They're the vilest, most unthinkable horrors you could ever imagine lurking in the sewers underneath our cities. Even Pennywise is terrified of them.
They're called fatbergs: vast deposits of congealed fat and grease stuck together with soiled diapers, condoms, tampons, wet wipes, you name it. But these stomach-churning accumulations that clog up sewer systems could actually be a force for good, new research shows.
A team from the University of British Columbia in Canada says the fatty aggregates that make up fatbergs – fats, oils, and grease, aka FOG – can be broken down and repurposed as a source of biofuel.
"FOG is a terrific source of organic material that microorganisms can feed on to produce methane gas, which is a valuable, renewable energy source," explains one of the researchers, environmental engineer Asha Srinivasan.
"By preheating it to the right temperature, we ensure that the FOG is ready for the final treatment and can make the maximum amount of methane."
In their newly developed technique, the researchers heat the fatty deposits up to temperatures between 90 and 110 degrees Celsius (194 to 230 degrees Fahrenheit), and mix in hydrogen peroxide, which kickstarts the breakdown process.
In the team's experiments, this can reduce the FOG component of fatbergs by as much as 80 percent of their volume, which could be a massive help in unclogging metropolitan sewer systems that get obstructed by "monster" accretions of filth that are difficult to dislodge by conventional means.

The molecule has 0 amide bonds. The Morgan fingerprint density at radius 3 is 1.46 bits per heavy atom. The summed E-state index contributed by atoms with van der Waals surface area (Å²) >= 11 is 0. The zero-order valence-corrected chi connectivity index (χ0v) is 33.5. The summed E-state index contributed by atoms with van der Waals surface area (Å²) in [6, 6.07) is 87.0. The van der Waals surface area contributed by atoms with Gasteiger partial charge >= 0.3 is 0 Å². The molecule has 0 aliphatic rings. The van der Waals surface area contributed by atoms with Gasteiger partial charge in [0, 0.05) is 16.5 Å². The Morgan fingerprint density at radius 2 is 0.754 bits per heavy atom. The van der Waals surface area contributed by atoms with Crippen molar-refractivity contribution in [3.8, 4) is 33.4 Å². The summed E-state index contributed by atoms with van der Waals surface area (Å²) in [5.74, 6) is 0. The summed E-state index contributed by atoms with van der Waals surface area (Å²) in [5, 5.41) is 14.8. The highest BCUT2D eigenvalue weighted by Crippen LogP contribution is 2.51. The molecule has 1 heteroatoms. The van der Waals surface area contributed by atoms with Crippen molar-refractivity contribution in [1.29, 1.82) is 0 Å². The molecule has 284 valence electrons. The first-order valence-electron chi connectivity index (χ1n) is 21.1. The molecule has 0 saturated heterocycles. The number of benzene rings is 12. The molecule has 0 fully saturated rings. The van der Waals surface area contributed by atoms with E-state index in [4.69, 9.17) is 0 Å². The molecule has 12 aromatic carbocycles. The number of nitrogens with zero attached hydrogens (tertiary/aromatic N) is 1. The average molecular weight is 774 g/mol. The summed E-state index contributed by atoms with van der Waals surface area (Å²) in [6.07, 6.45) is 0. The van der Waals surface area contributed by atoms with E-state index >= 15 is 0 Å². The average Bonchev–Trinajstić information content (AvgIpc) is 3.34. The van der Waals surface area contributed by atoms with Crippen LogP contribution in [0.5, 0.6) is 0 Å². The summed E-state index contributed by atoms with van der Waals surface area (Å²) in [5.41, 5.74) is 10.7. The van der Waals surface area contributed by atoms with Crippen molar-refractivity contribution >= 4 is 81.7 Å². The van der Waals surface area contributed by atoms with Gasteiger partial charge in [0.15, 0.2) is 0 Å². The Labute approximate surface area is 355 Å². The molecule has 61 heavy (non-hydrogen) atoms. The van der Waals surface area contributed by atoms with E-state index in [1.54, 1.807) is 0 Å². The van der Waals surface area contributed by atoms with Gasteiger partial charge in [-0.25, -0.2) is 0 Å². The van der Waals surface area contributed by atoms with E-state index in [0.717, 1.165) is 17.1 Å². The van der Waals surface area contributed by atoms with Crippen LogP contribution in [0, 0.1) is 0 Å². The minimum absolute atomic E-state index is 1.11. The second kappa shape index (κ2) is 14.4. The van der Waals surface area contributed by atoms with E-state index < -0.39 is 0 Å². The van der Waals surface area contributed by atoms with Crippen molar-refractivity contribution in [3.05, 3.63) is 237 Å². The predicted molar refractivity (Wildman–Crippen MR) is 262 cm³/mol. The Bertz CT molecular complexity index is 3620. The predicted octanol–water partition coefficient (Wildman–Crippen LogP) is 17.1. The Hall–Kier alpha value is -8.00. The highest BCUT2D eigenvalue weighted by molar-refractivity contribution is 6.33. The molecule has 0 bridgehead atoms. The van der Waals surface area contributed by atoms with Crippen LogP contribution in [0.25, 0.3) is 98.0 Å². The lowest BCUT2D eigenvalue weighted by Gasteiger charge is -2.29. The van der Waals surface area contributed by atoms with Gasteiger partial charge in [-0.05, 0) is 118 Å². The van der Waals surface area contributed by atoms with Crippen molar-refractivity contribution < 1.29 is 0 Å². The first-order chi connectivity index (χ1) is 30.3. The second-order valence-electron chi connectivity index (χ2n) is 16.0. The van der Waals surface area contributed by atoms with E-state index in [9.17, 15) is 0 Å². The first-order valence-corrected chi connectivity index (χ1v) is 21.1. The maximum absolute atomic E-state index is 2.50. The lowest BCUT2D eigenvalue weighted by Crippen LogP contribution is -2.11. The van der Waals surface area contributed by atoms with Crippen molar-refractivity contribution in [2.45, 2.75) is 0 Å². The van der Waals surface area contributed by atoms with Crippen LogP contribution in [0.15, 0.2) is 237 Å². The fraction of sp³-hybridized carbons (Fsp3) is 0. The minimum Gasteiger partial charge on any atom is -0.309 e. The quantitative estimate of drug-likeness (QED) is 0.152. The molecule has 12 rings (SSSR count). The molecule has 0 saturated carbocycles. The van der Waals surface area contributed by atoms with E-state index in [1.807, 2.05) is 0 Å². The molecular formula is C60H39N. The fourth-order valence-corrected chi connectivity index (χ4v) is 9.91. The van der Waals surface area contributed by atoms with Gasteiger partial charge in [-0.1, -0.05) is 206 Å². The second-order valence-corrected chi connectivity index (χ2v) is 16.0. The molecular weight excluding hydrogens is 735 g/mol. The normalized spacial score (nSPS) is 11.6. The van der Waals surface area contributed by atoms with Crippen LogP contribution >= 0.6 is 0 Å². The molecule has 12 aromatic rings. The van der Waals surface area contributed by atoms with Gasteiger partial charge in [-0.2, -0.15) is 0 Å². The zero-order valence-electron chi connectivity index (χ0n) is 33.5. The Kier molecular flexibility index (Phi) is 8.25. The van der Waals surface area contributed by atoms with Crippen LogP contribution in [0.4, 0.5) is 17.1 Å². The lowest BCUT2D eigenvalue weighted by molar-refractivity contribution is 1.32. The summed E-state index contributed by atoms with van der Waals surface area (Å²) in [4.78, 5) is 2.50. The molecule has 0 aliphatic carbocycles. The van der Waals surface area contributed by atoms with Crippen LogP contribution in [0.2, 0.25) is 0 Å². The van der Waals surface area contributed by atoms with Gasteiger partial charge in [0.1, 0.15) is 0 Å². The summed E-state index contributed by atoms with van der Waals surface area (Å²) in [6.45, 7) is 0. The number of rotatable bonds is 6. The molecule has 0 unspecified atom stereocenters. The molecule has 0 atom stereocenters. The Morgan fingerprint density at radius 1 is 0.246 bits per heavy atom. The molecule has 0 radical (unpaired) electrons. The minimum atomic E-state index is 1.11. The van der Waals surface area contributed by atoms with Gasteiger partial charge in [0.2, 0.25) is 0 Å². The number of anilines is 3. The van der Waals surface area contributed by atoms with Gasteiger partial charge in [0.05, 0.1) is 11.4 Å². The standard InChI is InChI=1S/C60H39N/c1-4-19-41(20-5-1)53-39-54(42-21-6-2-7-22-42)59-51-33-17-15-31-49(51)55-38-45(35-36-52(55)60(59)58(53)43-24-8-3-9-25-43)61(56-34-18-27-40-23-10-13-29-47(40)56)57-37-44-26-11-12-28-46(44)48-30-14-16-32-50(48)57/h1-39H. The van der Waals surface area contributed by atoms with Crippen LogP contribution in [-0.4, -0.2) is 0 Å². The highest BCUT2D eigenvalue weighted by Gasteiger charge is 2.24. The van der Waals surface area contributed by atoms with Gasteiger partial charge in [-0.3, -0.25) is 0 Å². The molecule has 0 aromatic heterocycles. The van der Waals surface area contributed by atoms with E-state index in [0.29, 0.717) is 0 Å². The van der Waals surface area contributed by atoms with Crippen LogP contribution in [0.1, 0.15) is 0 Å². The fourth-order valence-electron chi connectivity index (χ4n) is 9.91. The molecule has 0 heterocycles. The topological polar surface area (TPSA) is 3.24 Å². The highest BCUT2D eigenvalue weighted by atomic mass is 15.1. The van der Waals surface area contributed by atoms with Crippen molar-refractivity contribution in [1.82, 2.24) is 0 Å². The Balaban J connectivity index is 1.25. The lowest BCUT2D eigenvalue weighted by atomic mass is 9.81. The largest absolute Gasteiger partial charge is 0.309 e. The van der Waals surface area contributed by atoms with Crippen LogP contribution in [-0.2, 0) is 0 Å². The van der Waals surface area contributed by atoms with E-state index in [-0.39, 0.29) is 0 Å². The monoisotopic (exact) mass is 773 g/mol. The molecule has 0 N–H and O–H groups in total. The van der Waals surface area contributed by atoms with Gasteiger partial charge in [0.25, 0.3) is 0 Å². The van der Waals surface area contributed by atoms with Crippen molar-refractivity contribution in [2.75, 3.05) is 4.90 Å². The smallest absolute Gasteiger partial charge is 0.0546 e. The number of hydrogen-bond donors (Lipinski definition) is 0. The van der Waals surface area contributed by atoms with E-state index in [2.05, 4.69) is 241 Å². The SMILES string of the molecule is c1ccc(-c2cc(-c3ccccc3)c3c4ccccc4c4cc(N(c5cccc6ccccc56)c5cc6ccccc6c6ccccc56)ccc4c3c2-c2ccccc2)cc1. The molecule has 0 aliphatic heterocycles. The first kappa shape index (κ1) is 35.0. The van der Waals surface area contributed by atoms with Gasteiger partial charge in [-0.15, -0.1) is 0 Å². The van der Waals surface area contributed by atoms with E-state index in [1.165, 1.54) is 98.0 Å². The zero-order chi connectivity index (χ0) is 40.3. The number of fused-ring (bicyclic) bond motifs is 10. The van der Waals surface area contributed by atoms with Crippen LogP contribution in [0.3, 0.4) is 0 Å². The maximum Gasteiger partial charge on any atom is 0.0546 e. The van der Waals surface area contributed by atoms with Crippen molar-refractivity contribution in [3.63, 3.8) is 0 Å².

"This fatberg is up there with the biggest we've ever seen," Matt Rimmer of Thames Water explained last year in relation to a giant fatberg the size of 20 elephants that was clogging the sewers under Whitechapel, London.
"It's a total monster and taking a lot of manpower and machinery to remove as it's set hard. It's basically like trying to break up concrete."
That fatberg was so disgustingly notorious in fact that a sample of it is now on display at the Museum of London, and you can even watch a livestream of it breaking down the old-fashioned way (read: slowly), without scientists' assistance.
Of course, even when that assistance is administered, the new technique is no silver bullet. The hydrogen peroxide bake-off only breaks down the 'fat' component of the fatberg.
The other half of this sticky problem – let's call it the 'berg' – is a nasty stockpile of condoms, sanitary pads, and other random detritus that should never have gone down the drain in the first place.
It's up to you and me to stop that part of the equation from happening, but at least the FOG 'glue' in the mix can now be treated, and according to the team, it shouldn't be too difficult to apply the new method to existing sewer systems.
"Anaerobic digestion systems commonly exist in municipal sewage treatment plants," Srinivasan explained to Inverse.
"So, it would be advantageous to make use of the existing infrastructure to produce methane."
The team is currently investigating pilot tests various sewage treatment plants and dairy farms, and hope to have a full-scale system working in the next two years, which could then be rolled out to sewers and sewage treatment facilities.
There's more research to be done – and we still don't know how economically scalable the method will be – but if everything works out, fatbergs may not be a problem for future sewers, and the system could also help farmers treat farm waste.
You had a good ride, fatbergs, but it's over. We're through.
The findings are reported in Water, Air, & Soil Pollution.